…I was going to announce the “foreign language” blogathon but then “foreign” is all relative, isn’t it? So…I’ve had to rethink this a bit and I’ll call it “The non-English Film Blogathon” instead……yep…I’d like to hear about films in which the main spoken language is not English (and movies dubbed into a different language from the original English obviously don’t count). There are so many wonderful works out there from a multitude of countries. You could also write about an actor, actress or even director who’s main repertoire of work is not in English…if that makes sense…

Let’s read about all your wonderful entries on the 27th and 28th July 2018.

Just tell me in the comments below what topic you’d like to write about and I’ll add you to the roster. Then grab a banner from the bottom of this post (or make your own) and link back to my site on the big day(s) when you post your choice.

La liste des participants…ok fine…The Roster:

Thoughts All Sorts – TBC (probably La reine Margot (Queen Margot))

MovieRobLa cage aux folles (1978)

MovieRob – Fanny och Alexander (Fanny and Alexander) (1982)

Realweegiemidget ReviewsIncubus (1966)

Realweegiemidget ReviewsSinkkulaiva (2013 – 2014)

Mini Media ReviewsTaeksi woonjunsa (A Taxi Driver) (2017)

Maddy Loves Her Classic FilmsGion no shimai (Sisters of the Gion) (1936)

Maddy Loves Her Classic FilmsJeux interdits (Forbidden Games) (1952)

The Stop ButtonShichinin no samurai (Seven Samurai) (1954)

Cinematic Scribblings – Aruitemo aruitemo (Still Walking) (2008)

dbmoviesblogWo bu shi Pan Jin Lian (I am not Madame Bovary) (2016)

Moon in GeminiAguirre, der Zorn Gottes (Aguirre, the Wrath of God) (1972)

The Wonderful World of CinemaNuit Américaine (Day for Night) (1973)

Silver Screen Classics – Du rififi chez les hommes (Rififi) (1955)

Silver Screenings – La Règle du Jeu (The Rules of the Game) (1939)

MovieMovieBlogBlogLa historia oficial (The Official Story) (1985)

The Midnite Drive-InM – Eine Stadt sucht einen Mörder (M) (1931)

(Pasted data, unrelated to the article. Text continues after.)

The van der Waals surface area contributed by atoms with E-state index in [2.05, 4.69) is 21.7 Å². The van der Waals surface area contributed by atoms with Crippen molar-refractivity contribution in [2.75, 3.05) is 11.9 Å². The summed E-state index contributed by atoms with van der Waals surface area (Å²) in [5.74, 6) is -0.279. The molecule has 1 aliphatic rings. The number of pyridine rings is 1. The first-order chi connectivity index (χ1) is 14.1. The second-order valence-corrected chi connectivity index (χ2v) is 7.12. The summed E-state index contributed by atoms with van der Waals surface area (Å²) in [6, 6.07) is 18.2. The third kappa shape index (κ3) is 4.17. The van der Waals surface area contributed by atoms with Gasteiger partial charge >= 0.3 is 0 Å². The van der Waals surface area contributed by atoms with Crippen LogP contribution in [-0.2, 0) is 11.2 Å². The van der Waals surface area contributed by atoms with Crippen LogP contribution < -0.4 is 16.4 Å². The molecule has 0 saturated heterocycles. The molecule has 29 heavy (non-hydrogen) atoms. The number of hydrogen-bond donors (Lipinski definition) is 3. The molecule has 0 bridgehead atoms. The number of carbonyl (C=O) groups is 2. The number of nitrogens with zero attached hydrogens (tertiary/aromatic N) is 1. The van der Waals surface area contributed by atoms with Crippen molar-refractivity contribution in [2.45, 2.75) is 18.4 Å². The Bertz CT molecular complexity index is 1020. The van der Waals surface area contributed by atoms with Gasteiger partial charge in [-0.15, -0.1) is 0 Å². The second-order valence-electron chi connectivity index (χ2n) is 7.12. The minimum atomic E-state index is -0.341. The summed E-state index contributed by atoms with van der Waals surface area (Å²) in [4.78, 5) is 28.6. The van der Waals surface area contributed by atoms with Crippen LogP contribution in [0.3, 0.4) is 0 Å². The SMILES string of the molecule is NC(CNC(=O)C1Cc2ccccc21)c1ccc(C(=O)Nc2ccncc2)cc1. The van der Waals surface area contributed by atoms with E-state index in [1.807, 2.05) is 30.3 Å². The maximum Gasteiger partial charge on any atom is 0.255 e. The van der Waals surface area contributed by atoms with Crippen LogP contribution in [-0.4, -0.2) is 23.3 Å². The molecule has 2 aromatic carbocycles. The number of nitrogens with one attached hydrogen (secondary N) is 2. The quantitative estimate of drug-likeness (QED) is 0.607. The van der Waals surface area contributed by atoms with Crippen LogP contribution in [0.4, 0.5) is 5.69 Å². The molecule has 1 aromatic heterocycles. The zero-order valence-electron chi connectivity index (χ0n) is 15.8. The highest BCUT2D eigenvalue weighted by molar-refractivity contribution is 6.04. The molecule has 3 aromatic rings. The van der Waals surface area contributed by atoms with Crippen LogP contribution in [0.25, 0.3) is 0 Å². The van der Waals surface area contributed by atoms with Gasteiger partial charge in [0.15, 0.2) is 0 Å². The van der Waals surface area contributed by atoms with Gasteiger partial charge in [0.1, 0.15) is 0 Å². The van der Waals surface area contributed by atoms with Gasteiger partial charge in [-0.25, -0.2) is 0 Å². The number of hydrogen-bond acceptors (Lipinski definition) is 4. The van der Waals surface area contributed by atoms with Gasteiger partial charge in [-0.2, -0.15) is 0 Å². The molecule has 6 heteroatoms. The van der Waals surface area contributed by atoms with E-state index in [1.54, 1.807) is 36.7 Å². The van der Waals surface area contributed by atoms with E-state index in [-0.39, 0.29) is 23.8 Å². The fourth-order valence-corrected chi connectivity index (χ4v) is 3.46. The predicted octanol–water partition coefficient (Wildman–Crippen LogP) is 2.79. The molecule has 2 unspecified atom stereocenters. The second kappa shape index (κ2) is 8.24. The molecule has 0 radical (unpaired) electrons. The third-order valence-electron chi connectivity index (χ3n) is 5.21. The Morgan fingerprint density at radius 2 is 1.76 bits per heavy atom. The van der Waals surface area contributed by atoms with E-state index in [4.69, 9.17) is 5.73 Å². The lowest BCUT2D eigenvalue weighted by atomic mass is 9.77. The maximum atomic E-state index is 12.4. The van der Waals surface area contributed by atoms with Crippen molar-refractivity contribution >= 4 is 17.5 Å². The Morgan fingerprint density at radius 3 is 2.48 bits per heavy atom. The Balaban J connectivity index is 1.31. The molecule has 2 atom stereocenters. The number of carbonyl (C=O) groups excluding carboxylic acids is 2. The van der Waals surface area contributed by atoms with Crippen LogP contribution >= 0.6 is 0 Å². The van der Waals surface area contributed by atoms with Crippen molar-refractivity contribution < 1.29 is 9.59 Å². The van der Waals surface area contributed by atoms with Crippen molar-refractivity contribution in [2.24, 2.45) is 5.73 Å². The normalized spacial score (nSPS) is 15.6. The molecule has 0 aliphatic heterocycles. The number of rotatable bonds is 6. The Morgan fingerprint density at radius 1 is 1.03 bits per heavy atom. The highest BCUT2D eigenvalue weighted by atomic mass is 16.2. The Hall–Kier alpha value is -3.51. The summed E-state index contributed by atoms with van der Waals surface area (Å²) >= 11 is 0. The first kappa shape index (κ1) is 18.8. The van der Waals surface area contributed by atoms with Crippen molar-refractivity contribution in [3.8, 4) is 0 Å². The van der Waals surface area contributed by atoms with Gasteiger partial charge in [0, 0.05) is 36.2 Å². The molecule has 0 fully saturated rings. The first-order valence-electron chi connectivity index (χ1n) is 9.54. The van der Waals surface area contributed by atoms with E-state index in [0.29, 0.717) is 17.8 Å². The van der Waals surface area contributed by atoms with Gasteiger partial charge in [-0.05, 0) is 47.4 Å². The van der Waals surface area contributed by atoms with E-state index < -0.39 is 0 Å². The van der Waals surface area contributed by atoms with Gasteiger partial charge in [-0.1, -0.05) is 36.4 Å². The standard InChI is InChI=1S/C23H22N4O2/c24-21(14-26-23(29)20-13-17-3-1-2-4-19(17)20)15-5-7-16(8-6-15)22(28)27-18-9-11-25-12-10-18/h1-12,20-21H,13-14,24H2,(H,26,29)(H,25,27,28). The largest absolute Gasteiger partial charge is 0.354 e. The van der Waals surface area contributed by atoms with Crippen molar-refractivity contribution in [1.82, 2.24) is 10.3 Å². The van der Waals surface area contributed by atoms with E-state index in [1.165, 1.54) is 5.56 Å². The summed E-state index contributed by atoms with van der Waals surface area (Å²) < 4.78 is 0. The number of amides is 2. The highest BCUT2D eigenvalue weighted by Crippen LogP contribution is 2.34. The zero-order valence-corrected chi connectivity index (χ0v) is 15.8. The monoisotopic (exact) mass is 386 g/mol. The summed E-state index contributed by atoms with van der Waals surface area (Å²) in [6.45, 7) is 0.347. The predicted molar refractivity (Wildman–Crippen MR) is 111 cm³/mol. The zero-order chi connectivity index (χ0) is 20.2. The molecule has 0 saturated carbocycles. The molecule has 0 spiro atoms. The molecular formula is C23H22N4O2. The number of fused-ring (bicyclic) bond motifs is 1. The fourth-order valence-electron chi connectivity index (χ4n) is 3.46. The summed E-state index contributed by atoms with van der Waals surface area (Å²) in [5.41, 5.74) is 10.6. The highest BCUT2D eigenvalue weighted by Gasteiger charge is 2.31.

WadsWordsLe Million (1931)

In the Good Old Days of Classic HollywoodAscenseur pour l’échafaud (Elevator to the Gallows) (1958)

Cinema Essentials Ladri di biciclette (Bicycle Thieves) (1948)

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Retired…no chance in Tombstone…

kur11I’ve written about this particular movie before…but before you go “argh, not again”, I promise, this time I’ll steer away from Doc Holliday (read that post here) and have a chat about his close friend Wyatt Earp. Naturally, as this is the Kurt Russell Blogathon, I’m taking on the Wyatt as played by ta da…surprise, surprise….Kurt Russell in Tombstone (1993).

The story is roughly this: retired (and “famous”) lawman Wyatt Earp heads to Tombstone for a change in pace together with his two brothers and all their respective wives. En route to his new home, he has his first encounter and we already know that retirement is not going to happen.  And that’s exactly what happens…Wyatt just can’t stand by and watch as laws are broken, people hurt and the town is generally scared by some bullying outlaws, The Cowboys. So he cleans up the town. With loads of conflict along the way.

TombstoneposterKurt Russell is just perfect as Wyatt, well, in this movie i.e. as how he comes across (I did some reading on Mr Earp and boy is there a lot of material about him and his life that I lost track). We feel a genuine friendship between him and Doc Holliday (Val Kilmer) as well as with his brothers. This, I believe, is only managed by actors who feel some sort of amicable working environment. But, we’re also totally convinced of that underlying toughness required for his former job as a lawman as well as dishing out justice in Tombstone. And, while trying to tell everyone what’s ethical and not, he’s not such an upstanding citizen himself. I guess there’s a lot going on underneath all that ruggedness. But all this won’t come across to the audience unless the right actor is cast. Here, Kurt Russell is absolutely spot on. Handsome, tough, caring, loyal (to certain people), hard as nails, loving, with and without flaws…oh, and he even has a resemblance to the “real” Wyatt Earp from what I could see online. All-in-all, great acting from Kurt Russell in a great movie (but all that would be meaningless if there wasn’t the right cast to support him. One that he wouldn’t overshadow). So, if you haven’t seen this one yet, you’re missing something…

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Ah…just read that due to some firing of directors or something like that, Kurt Russell actually directed a portion of this film. Whatever the case is, it all turned out pretty darn good in my opinion.

Now head on over to Realweegiemidget Reviews here and Return to the 80s here for the other Kurt Russell posts in this Blogathon. Thanks for hosting you two!